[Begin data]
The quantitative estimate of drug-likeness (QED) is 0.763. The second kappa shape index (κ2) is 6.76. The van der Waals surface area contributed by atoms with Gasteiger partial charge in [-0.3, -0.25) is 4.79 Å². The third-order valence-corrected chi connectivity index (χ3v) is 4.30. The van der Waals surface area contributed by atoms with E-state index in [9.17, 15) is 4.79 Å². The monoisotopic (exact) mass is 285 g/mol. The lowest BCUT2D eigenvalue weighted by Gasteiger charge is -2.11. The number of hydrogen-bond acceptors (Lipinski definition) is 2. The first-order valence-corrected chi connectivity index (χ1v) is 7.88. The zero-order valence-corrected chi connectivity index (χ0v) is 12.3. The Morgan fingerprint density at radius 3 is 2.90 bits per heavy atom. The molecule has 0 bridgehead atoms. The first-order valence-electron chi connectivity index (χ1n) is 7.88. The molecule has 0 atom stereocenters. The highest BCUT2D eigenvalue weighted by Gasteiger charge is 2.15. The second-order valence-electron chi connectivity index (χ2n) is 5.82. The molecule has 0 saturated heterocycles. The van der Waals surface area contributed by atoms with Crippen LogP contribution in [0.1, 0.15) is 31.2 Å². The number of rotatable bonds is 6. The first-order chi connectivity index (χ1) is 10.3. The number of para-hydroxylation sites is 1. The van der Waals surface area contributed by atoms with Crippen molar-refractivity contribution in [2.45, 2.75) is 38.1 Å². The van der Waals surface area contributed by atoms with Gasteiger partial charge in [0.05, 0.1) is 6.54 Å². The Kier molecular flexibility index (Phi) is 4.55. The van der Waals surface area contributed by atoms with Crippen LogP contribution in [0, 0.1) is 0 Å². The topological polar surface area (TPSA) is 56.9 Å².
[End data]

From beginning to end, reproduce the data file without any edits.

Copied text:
The quantitative estimate of drug-likeness (QED) is 0.763. The second kappa shape index (κ2) is 6.76. The van der Waals surface area contributed by atoms with Gasteiger partial charge in [-0.3, -0.25) is 4.79 Å². The third-order valence-corrected chi connectivity index (χ3v) is 4.30. The van der Waals surface area contributed by atoms with E-state index in [9.17, 15) is 4.79 Å². The monoisotopic (exact) mass is 285 g/mol. The lowest BCUT2D eigenvalue weighted by Gasteiger charge is -2.11. The number of hydrogen-bond acceptors (Lipinski definition) is 2. The first-order valence-corrected chi connectivity index (χ1v) is 7.88. The zero-order valence-corrected chi connectivity index (χ0v) is 12.3. The Morgan fingerprint density at radius 3 is 2.90 bits per heavy atom. The molecule has 0 bridgehead atoms. The first-order valence-electron chi connectivity index (χ1n) is 7.88. The molecule has 0 atom stereocenters. The highest BCUT2D eigenvalue weighted by Gasteiger charge is 2.15. The second-order valence-electron chi connectivity index (χ2n) is 5.82. The molecule has 0 saturated heterocycles. The van der Waals surface area contributed by atoms with Crippen LogP contribution in [0.1, 0.15) is 31.2 Å². The number of rotatable bonds is 6. The first-order chi connectivity index (χ1) is 10.3. The number of para-hydroxylation sites is 1. The van der Waals surface area contributed by atoms with Crippen molar-refractivity contribution in [2.45, 2.75) is 38.1 Å². The van der Waals surface area contributed by atoms with Gasteiger partial charge in [0.05, 0.1) is 6.54 Å². The Kier molecular flexibility index (Phi) is 4.55. The van der Waals surface area contributed by atoms with Crippen LogP contribution in [0, 0.1) is 0 Å². The topological polar surface area (TPSA) is 56.9 Å².